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The players URGENTLY wanted to play – they wanted to see how good they really were. My experience relates to that. As a kid in Memphis in the 1960’s, I realized it was fine to be the stud at your neighborhood YMCA or local JCC. But until you played against the black kids in the city leagues, you couldn’t really know how good you were. If you try to tell me this is a racist comment, I’ll ask when’s the last time you watched a game.

Babe literally stuck his neck out to make the case, appearing on radio shows, TV interviews and pep rallies, saying that he’d be “heartsick” if his guys were AGAIN denied a chance to compete. He also prompted a columnist with the Jackson Clarion-Ledger to write a story saying that Babe might quit if his team was denied again. So rather than do this in a quiet, back-channel method, Babe made a public issue over the matter, which cost him considerable social capital in 1963 Mississippi. But Colvard made the ultimate decision defy the state government and play the game, amid loud objections from bloviating politicians, silly state proclamations, superfluous legal filings and even pastors and church officials.

Sports in general and basketball in particular did more for integration that any other social forces. Sam Cunningham, the great USC running back embarrassed the great Bear Bryant so badly, he KNEW he had to recruit black players to compete. So Wilbur Jackson became the first black player at Alabama. In Memphis, the great ‘rassler Sputnik Monroe WAS the force behind integration more than any political act. He was so popular in the black community that officials HAD to let more black folks in after they filled the balcony of the old Auditorium to avoid riots.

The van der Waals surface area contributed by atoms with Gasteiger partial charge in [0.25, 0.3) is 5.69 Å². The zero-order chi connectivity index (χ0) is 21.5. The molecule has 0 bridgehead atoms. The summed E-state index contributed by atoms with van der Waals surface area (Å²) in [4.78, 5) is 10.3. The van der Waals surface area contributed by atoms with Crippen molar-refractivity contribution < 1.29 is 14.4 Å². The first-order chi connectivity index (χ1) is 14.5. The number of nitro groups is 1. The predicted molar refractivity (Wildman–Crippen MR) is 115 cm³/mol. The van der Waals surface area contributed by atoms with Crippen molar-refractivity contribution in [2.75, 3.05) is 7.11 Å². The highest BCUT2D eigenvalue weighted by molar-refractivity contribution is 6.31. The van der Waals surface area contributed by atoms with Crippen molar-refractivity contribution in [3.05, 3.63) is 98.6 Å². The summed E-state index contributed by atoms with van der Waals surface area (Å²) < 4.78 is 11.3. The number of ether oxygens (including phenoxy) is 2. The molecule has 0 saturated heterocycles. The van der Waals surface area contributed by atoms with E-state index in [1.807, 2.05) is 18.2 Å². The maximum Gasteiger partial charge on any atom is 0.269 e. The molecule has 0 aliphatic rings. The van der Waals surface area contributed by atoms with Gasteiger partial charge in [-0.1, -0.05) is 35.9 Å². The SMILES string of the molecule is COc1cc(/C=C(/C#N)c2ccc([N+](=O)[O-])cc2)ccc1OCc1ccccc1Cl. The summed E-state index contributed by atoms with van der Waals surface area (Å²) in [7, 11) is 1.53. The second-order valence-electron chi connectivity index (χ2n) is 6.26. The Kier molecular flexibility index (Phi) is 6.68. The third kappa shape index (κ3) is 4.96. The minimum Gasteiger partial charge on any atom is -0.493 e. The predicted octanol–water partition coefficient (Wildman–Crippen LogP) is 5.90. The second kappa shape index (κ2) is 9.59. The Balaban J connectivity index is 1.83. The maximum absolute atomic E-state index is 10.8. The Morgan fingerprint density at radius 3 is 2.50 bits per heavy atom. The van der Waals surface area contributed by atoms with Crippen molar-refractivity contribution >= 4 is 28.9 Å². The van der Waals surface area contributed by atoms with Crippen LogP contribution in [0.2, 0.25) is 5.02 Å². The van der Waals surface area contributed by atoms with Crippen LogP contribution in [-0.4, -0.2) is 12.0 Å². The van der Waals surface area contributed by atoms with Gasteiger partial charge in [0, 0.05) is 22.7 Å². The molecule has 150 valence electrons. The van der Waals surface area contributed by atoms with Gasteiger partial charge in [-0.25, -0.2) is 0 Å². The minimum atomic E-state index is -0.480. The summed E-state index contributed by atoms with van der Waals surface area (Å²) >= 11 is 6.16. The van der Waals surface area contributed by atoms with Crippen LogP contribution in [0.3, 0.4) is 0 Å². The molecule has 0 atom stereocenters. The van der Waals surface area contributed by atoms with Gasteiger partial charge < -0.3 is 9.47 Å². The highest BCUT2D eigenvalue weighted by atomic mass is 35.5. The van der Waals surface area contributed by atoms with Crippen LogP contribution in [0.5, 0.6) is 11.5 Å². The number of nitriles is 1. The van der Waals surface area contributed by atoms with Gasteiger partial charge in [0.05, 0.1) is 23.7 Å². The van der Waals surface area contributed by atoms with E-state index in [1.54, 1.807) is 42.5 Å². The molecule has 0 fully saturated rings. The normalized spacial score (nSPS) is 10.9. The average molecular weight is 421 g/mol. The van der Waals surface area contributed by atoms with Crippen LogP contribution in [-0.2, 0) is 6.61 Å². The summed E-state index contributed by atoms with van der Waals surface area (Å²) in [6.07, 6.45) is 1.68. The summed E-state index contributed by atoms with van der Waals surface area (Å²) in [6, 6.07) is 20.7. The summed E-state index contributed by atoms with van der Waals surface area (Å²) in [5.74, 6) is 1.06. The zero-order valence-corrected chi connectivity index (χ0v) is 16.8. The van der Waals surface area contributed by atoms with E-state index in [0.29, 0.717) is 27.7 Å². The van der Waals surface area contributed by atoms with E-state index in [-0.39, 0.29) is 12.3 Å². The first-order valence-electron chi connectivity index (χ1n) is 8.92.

Another great thing about McCarthy was that he was the antithesis of the notoriously arrogant and racist Adolph Rupp of Kentucky. So the team from Cow College got the better of the Baron of the Bluegrass. He did this with what became a foreshadowing of the “Four Corners” offense popularized by Dean Smith of North Carolina.

I got to meet Babe in 1972 when he was coaching the Memphis Pros of the ABA. They had just endured a tough 2-point loss to the Kentucky Colonels and I ran into him at Pete & Sam’s, a popular restaurant. I introduced myself, told him how much I loved the team, talked about the game that ended two hours before. He indulged me with some patient and gracious conversation that left me swooning for days. (“Hey guys, I talked to the Babe the other night!”) An amazing thing is that he only coached at the junior high level in Tupelo before taking the MSU job. When challenged about the hiring, Dudy Noble, the MSU AD quipped, “Well these guys play like a junior high team, so they should have a junior high coach.”

As the plane took off from Memphis, the players whooped and hollered in celebration. One of them said “Now I know how those East Berliners feel when they make it past that wall.”

Sources: “Ghosts of Mississippi: Forty Years Ago a Courageous College Basketball President Defied a Court Order Barring Mississippi State From Integrated Competition and Sent His Team to Face Black Players in the NCAA tournament,” Alexander Wolff, Sports Illustrated, March 10, 2003. . . . and my reverie.

scott prosterman

Scott Prosterman